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Jan Wauters, Science & Technology Counselor in New York: “I get to discover new developments from the front row”

Working as a Science & Technology Counselor for FIT is not just a job, it’s an adventure. We immediately got a taste of the S&T experience when planning a Microsoft Teams meeting with Jan Wauters, our representative in New York. Due to Isaias, a tropical storm that ravaged the East Coast, Jan faced power outages for over a week. Consequently, we had to postpone our interview, but it was worth the wait. Jan Wauters: “As an expat, you’ll never run out of interesting stories to tell, but that’s far from the only fascinating thing about this job.”  

Amid a pandemic, our Science & Technology Counselors experience first-hand how the scientific playing field is changing rapidly. Jan Wauters: “Numerous biopharmaceutical companies are joining the quest for a workable COVID-19 treatment. While it’s true that the medical world is constantly changing, we now see new business models emerge even faster: even competing companies are starting to work closely together. This undoubtedly has an impact on the local business environments in which we, as Science & Technology Counselors, must be able to find our way and move quickly. This is also true here in the US.”  

Although the US and Flanders have similar business cultures, there are some differences to take into account. “The Hollywood image of the ideal American businessperson doesn’t always match real life,” Jan admits. “In reality, things are often a bit more chaotic, but this can lead to the best business deals at the most unexpected moments. ‘Unprepare to prepare and prepare to be unprepared’ aptly sums up the American way of working.”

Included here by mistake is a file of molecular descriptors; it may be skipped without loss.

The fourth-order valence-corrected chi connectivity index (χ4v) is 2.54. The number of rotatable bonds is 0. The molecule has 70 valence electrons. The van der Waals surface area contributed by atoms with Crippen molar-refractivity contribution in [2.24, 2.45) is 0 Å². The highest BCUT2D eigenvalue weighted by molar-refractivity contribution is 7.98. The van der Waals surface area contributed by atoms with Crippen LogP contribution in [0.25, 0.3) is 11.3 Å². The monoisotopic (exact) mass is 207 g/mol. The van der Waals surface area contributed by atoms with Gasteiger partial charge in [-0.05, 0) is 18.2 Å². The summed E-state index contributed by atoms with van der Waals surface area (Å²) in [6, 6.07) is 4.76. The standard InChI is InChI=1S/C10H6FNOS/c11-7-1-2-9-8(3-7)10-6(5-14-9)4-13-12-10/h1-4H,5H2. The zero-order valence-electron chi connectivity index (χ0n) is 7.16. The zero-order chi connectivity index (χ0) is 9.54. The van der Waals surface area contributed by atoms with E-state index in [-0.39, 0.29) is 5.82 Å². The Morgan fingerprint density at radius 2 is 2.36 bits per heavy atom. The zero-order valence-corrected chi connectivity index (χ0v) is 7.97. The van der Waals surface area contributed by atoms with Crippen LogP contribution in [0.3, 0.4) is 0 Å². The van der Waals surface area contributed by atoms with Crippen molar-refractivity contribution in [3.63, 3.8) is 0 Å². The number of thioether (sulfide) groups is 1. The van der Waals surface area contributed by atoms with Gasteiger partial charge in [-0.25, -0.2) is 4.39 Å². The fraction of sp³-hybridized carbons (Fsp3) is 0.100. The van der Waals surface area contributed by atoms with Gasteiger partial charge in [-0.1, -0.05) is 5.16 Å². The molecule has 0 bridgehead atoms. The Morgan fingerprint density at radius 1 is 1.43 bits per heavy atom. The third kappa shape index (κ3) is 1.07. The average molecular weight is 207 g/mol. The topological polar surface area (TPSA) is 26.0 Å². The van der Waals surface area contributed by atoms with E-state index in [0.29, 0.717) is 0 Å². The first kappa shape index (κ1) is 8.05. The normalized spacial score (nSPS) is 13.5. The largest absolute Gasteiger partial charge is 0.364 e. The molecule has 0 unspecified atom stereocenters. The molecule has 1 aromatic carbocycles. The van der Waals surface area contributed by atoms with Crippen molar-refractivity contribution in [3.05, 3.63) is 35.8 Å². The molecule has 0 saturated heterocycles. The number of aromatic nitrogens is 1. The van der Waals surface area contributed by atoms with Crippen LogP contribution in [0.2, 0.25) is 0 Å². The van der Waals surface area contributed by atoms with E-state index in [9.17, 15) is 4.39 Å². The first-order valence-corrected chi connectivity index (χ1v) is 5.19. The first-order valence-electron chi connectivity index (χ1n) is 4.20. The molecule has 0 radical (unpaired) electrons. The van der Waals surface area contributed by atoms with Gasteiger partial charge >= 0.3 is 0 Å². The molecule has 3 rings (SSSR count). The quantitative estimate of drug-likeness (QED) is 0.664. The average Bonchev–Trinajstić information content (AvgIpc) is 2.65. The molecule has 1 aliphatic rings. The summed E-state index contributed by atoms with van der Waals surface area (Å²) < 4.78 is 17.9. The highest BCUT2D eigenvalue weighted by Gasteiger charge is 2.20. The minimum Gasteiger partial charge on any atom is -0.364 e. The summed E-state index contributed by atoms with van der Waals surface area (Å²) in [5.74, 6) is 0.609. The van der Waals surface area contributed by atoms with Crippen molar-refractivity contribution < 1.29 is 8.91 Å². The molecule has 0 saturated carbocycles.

First aid for differences in business culture 

Despite the similarities, entrepreneurs sometimes don’t fully grasp the American style of doing business. To provide the necessary support in this case, Jan plays an important role as a Science & Technology Counselor. Jan Wauters: “In far-away markets like China, entrepreneurs from Flanders automatically anticipate cultural differences, but they don’t expect any major dissimilarities in the US. However, these differences certainly exist. The American legal system, for example, differs from the system in Flanders. In the US, every aspect of a business deal needs to be written down in a contract. Otherwise, it’s not valid. This often leads to bulky contracts, whereas in Flanders, the law is the point of reference for everything that’s not explicitly stated in the contract.”  

“What also stands out is the difference in mentality,” Jan Wauters adds. “Just like people from Flanders, Americans like to talk about things calmly before they get down to business. But Belgium’s and Flanders’ political system – with governments at various levels – isn’t food for conversation in the US, since the American state system and bureaucracy are complex as well. And yet, American entrepreneurs will proudly present themselves as US citizens, while people from Flanders will apologize, so to speak, for their origins. There’s no need for that!”